Close Reading to Learn about Lyddie’s Character | EL Education Curriculum

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ELA 2012 G7:M2A:U1:L4

Close Reading to Learn about Lyddie’s Character

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Long Term Learning Targets

  • I can analyze the interaction of literary elements of a story or drama. (RL.7.3)
  • I can determine the meaning of words and phrases in literary text (figurative, connotative, and technical meanings). (L.7.4)
  • I can express my own ideas clearly during discussions. (SL.7.1)

Supporting Targets

  • I can analyze how plot, character, and setting interact in Lyddie.
  • I can use context clues-- both in the sentence and on the page--to determine the meaning of unknown words.
  • By engaging in a discussion with my partner, I can analyze one section of Lyddie to deepen my understanding of the plot, characters, and setting.

Ongoing Assessment

  • Reader's Notes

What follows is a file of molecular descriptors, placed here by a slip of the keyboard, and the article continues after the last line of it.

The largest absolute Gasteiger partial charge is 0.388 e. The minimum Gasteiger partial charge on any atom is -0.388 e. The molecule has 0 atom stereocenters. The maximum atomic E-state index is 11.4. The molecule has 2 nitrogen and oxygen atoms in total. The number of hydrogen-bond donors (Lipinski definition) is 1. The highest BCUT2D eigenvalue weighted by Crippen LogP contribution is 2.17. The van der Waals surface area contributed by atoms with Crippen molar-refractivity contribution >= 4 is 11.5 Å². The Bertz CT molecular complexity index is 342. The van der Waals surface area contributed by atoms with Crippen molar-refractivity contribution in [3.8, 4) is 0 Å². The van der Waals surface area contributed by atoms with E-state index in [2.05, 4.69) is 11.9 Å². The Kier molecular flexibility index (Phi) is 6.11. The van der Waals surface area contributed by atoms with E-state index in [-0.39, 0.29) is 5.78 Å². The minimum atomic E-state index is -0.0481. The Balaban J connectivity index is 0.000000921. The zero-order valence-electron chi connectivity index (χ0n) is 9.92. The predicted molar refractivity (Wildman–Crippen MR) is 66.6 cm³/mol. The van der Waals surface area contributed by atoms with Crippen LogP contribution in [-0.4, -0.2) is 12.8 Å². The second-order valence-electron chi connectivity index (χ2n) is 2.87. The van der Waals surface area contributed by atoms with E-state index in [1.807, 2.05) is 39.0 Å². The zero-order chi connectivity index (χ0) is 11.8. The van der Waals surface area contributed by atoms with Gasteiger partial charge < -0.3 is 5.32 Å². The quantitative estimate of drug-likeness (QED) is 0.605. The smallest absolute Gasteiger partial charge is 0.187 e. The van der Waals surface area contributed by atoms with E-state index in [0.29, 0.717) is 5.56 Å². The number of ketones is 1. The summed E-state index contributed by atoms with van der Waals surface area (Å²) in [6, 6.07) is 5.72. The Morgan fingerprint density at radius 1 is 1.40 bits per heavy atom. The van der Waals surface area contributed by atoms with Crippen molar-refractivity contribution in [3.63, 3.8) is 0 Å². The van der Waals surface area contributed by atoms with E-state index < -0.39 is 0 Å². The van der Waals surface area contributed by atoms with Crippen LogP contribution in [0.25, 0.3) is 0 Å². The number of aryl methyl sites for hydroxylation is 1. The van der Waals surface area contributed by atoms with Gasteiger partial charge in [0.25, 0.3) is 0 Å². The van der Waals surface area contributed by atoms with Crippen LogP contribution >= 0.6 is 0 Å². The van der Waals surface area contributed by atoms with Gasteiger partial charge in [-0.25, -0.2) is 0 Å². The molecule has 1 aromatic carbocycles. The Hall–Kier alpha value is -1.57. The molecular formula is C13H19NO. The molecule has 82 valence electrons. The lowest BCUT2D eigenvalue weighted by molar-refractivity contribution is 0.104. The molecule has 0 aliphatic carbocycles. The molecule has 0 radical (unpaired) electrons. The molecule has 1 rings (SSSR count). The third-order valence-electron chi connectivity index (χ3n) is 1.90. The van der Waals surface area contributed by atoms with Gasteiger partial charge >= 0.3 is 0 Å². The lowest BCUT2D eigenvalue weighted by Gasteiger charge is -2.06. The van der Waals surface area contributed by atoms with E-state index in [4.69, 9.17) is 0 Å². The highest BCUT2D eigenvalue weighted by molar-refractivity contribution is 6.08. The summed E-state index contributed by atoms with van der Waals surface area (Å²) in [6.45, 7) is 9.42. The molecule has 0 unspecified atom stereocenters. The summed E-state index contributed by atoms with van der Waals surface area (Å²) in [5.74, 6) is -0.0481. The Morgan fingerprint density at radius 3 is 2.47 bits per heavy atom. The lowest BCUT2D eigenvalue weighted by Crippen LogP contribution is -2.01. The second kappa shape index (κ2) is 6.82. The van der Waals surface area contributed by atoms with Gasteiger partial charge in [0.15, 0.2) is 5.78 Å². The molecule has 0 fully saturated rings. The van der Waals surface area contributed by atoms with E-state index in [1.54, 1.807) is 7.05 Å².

• Chapter 6 of Lyddie Text Dependent Questions

Agenda

AgendaTeaching Notes
  1. Opening

A. Entry Task: Checking for Understanding (5 minutes)

B. Reviewing Learning Targets (5 minutes)

2. Work Time

A. Reading Aloud Chapter 6 of Lyddie (10 minutes)

B. Close Reading of Page 43 in Lyddie (20 minutes)

3. Closing and Assessment

A. Fist to Five Self-Assessment (5 minutes)

4. Homework

A. Read Chapter 7 of Lyddie and Complete Reader's Notes for Chapters 6 and 7.

  • In the previous lessons, students have heard the text read aloud and seen you model. In this lesson, students work in pairs to analyze the text.
  • This lesson also introduces the routine of close reading a shorter excerpt from the text. In a close reading lesson, students will carefully read or reread one passage from the text. There is a Close Reading Guide (for teacher reference) to help you guide this portion of the lesson (Part B of Work Time). Students work with the text-dependent questions worksheet during this part of the lesson.